"It will take all of us to prevent this", Dr. Redfield stressed.
In 2016, the number of Lyme diseases reported for the United States was 36,429. Most reports of chikungunya, dengue and Zika - three diseases spread by Aedes mosquitoes - came from Puerto Rico, the U.S. Virgin Islands and American Samoa, researchers said, but the mainland U.S. also saw many cases, including locally transmitted cases of Zika in Florida and Texas.
And the number of reported cases in Vermont has increased dramatically over the past 10 years. Specifically, the number if disease cases from ticks have doubled.
"The thing to remember is to wear your repellent, but also to remember West Nile is really the most common mosquito-borne virus we have here and the one we need to be most afraid of", Wesson said.
Dr. Paul Auwaerter, president of the Infectious Diseases Society of America, said they are investigating how climate change influences the spread of vector-borne diseases in their goal to protect public health.
The CDC reported that vector-borne diseases from mosquitoes, ticks, and fleas have more than tripled since 2004. Lyme and other tick-borne diseases like Rocky Mountain spotted fever accounted for 75% of what the CDC calls "vectorborne disease cases". The diseases they carry vary by region, and those regions are expanding.
Mosquitoes and ticks move germs into new areas of the United States, causing more people to be at risk.
The CDC says Lyme disease is one of the most common tick-borne diseases and in 2016, Vermont had the second highest rate of reported Lyme disease cases in the U.S.
Yet, even though Petersen himself explained in detail why warming temperatures are a major factor in the spread of insect-borne diseases, neither the CDC report nor its four-page summary document, nor the report's website make any mention whatsoever of this point.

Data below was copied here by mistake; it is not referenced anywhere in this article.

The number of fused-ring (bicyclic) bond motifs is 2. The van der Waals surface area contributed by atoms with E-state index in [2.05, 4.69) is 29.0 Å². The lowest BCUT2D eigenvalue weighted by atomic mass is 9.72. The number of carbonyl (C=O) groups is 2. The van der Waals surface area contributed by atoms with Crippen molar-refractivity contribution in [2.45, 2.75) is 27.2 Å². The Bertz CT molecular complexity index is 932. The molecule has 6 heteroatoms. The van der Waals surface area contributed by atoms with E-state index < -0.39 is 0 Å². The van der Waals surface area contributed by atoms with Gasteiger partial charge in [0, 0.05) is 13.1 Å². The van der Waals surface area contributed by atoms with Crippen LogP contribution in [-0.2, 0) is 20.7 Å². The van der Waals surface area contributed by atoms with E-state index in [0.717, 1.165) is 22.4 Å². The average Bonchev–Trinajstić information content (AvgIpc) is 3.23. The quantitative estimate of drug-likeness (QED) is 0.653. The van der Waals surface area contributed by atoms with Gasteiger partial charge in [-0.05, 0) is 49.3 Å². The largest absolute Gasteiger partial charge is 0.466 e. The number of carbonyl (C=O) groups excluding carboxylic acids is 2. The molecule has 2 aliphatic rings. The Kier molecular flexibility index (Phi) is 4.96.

How can state and local public health agencies help?
A comprehensive action plan includes preparing to kill mosquitoes and ticks at every life stage; control vectors using multiple types of methods; conduct pesticide-resistance testing; and use data to drive local decisions about vector control. Tick bites can be prevented by: - Wearing long pants, long sleeved shirt and shoes - Wearing a hat and tuck in hair - Using an insect repellent (preferably containing DEET) - Checking skin, hair and warm skin folds (especially the neck and scalp of children) for ticks, after a day out Removing any ticks and consulting with a GP if symptoms develop "Only a minority of ticks carry infection".
It also provides simple recommendations for individuals, such as using insect repellent, wearing long sleeves and trousers, and treating clothing and gear with permethrin (insecticides such as Nix). "Tuck your shirt into your trousers".
Also, wear repellent, check for ticks daily, and shower as soon as you get inside.
The CDC says because of under-reporting the real number is likely closer to 300,000.
Partnering with local and tribal health departments, industry, universities, and global groups to detect and respond to these diseases.
A revolutionary development to replace harsh chemical spraying methods is outdoor ZONE™ no-bite spatial attractant/confounder/repellant results in the mosquito no longer seeking blood and thus avoids all diseases she passes on.